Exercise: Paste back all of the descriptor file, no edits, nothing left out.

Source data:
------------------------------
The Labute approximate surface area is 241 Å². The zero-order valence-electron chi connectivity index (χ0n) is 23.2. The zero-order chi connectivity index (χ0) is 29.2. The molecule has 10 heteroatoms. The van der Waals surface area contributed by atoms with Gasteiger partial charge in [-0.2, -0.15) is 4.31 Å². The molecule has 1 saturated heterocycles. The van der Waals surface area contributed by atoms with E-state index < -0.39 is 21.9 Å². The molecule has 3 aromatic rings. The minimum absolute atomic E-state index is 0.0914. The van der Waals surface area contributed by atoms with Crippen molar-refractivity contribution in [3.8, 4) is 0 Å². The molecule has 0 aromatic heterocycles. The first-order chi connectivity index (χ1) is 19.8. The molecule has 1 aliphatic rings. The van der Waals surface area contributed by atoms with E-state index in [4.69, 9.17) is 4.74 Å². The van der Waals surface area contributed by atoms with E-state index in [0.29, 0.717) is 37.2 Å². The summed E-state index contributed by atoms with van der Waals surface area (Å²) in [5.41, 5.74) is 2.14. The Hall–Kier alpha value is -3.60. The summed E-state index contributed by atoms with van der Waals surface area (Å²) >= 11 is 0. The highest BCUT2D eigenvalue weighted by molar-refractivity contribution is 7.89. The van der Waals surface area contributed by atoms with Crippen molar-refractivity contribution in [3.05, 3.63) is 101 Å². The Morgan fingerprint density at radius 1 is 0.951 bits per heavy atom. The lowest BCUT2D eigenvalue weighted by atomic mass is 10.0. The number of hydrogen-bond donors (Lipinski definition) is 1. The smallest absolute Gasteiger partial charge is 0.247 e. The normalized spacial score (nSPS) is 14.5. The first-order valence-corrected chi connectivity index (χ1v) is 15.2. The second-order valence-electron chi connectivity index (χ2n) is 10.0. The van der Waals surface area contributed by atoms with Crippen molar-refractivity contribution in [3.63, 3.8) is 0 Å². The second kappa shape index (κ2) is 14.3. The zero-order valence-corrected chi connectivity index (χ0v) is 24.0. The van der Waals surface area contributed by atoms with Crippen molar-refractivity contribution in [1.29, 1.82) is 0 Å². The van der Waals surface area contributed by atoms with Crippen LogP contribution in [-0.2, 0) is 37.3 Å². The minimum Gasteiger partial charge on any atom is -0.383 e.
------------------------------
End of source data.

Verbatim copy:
The Labute approximate surface area is 241 Å². The zero-order valence-electron chi connectivity index (χ0n) is 23.2. The zero-order chi connectivity index (χ0) is 29.2. The molecule has 10 heteroatoms. The van der Waals surface area contributed by atoms with Gasteiger partial charge in [-0.2, -0.15) is 4.31 Å². The molecule has 1 saturated heterocycles. The van der Waals surface area contributed by atoms with E-state index < -0.39 is 21.9 Å². The molecule has 3 aromatic rings. The minimum absolute atomic E-state index is 0.0914. The van der Waals surface area contributed by atoms with Crippen molar-refractivity contribution in [3.8, 4) is 0 Å². The molecule has 0 aromatic heterocycles. The first-order chi connectivity index (χ1) is 19.8. The molecule has 1 aliphatic rings. The van der Waals surface area contributed by atoms with E-state index in [4.69, 9.17) is 4.74 Å². The van der Waals surface area contributed by atoms with E-state index in [0.29, 0.717) is 37.2 Å². The summed E-state index contributed by atoms with van der Waals surface area (Å²) in [5.41, 5.74) is 2.14. The Hall–Kier alpha value is -3.60. The summed E-state index contributed by atoms with van der Waals surface area (Å²) >= 11 is 0. The highest BCUT2D eigenvalue weighted by molar-refractivity contribution is 7.89. The van der Waals surface area contributed by atoms with Crippen molar-refractivity contribution in [3.05, 3.63) is 101 Å². The Morgan fingerprint density at radius 1 is 0.951 bits per heavy atom. The lowest BCUT2D eigenvalue weighted by atomic mass is 10.0. The number of hydrogen-bond donors (Lipinski definition) is 1. The smallest absolute Gasteiger partial charge is 0.247 e. The normalized spacial score (nSPS) is 14.5. The first-order valence-corrected chi connectivity index (χ1v) is 15.2. The second-order valence-electron chi connectivity index (χ2n) is 10.0. The van der Waals surface area contributed by atoms with Crippen molar-refractivity contribution in [3.63, 3.8) is 0 Å². The second kappa shape index (κ2) is 14.3. The zero-order valence-corrected chi connectivity index (χ0v) is 24.0. The van der Waals surface area contributed by atoms with Crippen molar-refractivity contribution in [1.29, 1.82) is 0 Å². The van der Waals surface area contributed by atoms with Crippen LogP contribution in [-0.2, 0) is 37.3 Å². The minimum Gasteiger partial charge on any atom is -0.383 e.